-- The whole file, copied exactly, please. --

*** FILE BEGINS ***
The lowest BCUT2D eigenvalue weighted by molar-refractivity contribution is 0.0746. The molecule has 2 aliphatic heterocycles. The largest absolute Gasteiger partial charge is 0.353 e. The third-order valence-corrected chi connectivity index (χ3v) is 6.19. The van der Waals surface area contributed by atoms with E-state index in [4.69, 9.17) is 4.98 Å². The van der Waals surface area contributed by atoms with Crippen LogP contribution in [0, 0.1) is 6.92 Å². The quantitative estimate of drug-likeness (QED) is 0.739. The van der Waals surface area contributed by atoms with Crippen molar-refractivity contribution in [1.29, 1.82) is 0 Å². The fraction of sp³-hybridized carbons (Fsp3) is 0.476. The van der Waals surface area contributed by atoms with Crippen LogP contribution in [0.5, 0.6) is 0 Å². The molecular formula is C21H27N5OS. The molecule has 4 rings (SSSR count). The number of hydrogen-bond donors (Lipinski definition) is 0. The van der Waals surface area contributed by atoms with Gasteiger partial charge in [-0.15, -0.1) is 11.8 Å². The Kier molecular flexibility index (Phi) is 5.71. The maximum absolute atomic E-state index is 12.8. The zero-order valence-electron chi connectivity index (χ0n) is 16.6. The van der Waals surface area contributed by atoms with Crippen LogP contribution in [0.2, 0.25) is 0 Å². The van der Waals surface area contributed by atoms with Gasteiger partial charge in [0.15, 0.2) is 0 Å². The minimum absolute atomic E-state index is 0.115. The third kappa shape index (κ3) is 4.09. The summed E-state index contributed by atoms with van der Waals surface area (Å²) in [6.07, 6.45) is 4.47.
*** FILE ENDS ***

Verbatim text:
The lowest BCUT2D eigenvalue weighted by molar-refractivity contribution is 0.0746. The molecule has 2 aliphatic heterocycles. The largest absolute Gasteiger partial charge is 0.353 e. The third-order valence-corrected chi connectivity index (χ3v) is 6.19. The van der Waals surface area contributed by atoms with E-state index in [4.69, 9.17) is 4.98 Å². The van der Waals surface area contributed by atoms with Crippen LogP contribution in [0, 0.1) is 6.92 Å². The quantitative estimate of drug-likeness (QED) is 0.739. The van der Waals surface area contributed by atoms with Crippen molar-refractivity contribution in [1.29, 1.82) is 0 Å². The fraction of sp³-hybridized carbons (Fsp3) is 0.476. The van der Waals surface area contributed by atoms with Crippen LogP contribution in [0.5, 0.6) is 0 Å². The molecular formula is C21H27N5OS. The molecule has 4 rings (SSSR count). The number of hydrogen-bond donors (Lipinski definition) is 0. The van der Waals surface area contributed by atoms with Gasteiger partial charge in [-0.15, -0.1) is 11.8 Å². The Kier molecular flexibility index (Phi) is 5.71. The maximum absolute atomic E-state index is 12.8. The zero-order valence-electron chi connectivity index (χ0n) is 16.6. The van der Waals surface area contributed by atoms with Crippen LogP contribution in [0.2, 0.25) is 0 Å². The van der Waals surface area contributed by atoms with Gasteiger partial charge in [0.15, 0.2) is 0 Å². The minimum absolute atomic E-state index is 0.115. The third kappa shape index (κ3) is 4.09. The summed E-state index contributed by atoms with van der Waals surface area (Å²) in [6.07, 6.45) is 4.47.